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Construction Economic News

Stay up to date on the latest construction economic news and get in-depth analysis and insights from Chief Economist Alex Carrick and Senior Economist Michael Guckes.

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North America’s major stock markets sailed through the latest October in fine fettle. October historically has been the month when some of the biggest stock market disasters have occurred. There was the infamous Crash of 1929 and Black Monday of 1987.

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After a gloomy patch in late summer and early fall, dominated by discussion of inflation and recession, the economic and construction news is beginning to lighten a bit. The first ray of sunshine has come in the 2022 third quarter advance estimate GDP report. Rather than retreating or standing still, Q3 real gross domestic product advanced by +2.6% seasonally adjusted and annualized, improving nicely on the -0.6% and -1.6% performances of Q2 and Q1, respectively.

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Megaprojects Reignited Starts in September ConstructConnect announced today that September 2022’s volume of construction starts, excluding residential work, was $51.1 billion, an increase of +26.0 compared with August’s figure of $40.6 billion (originally reported as $40.0 billion).

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The accompanying table records the top 10 project starts in the United States for August 2022.

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Clichés are often true and it is the case that a picture can be worth a thousand words.

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In mid-2022, overall inflation by some measures was approaching 9%, a 40-year high following more than a decade of historically low inflation rates. However, for manufacturers, distributors, and others purchasing raw materials, 9% annual inflation pales in comparison to the kinds of price swings these firms experienced for their raw materials beginning in mid-2020. For construction firms and product manufacturers, the last two years have been spent trying to raise output prices fast enough and high enough to cover rapidly increasing input costs.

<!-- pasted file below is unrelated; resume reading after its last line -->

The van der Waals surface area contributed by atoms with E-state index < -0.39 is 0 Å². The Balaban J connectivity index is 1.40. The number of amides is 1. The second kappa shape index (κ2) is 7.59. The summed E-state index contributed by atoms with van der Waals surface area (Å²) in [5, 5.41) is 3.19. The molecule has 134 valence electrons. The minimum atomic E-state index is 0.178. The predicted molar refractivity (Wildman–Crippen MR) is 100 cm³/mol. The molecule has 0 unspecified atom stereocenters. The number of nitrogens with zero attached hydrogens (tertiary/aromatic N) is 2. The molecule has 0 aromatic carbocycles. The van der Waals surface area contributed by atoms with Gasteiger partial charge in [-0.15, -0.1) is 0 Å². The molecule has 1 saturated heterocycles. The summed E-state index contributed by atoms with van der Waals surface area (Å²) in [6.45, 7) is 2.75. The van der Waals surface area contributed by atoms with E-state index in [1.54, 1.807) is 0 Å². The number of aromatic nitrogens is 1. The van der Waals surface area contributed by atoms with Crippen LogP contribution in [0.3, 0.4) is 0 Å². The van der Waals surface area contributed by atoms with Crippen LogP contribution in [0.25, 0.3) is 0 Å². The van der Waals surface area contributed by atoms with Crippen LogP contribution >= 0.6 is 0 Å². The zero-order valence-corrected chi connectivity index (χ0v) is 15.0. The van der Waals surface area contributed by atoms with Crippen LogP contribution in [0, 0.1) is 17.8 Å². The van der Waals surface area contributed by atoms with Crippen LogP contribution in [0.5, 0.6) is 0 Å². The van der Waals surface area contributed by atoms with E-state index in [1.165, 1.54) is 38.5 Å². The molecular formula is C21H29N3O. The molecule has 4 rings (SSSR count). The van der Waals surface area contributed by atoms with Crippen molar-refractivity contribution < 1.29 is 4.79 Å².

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The relationship between manufacturers, wholesalers, and end customers has been well documented over the last many decades. To speed the delivery of products to end users, wholesalers preemptively store finished products for quick sale. At the same time, wholesalers can decide whether or not to order replacement inventory from manufacturers which results in further orders to their suppliers. This movement of orders and materials takes time which can be a risk for both manufacturers and wholesalers when economic market conditions rapidly change.

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September’s Employment Situation report from the Bureau of Labor Statistics says that the total number of jobs in the U.S. economy rose by +263,000 last month. The gain in employment of a quarter of a million jobs was the weakest showing among all the months of this year so far, but it was still a pretty decent number. It’s not the sort of figure one would expect if the economy were becoming mired in a recession. That may still happen, but it isn’t necessarily here yet.

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ConstructConnect’s Expansion Index is a monthly measure of the dollar value of planned or ‘contemplated construction projects compared to the same month one year ago. The Index geographically covers Canada, the United States, and their respective metropolitan statistical areas.

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With the Federal Reserve putting on a grim face and expressing a firm resolve to keep pumping up interest rates, September was an especially bad month for share price performances in the United States and elsewhere.

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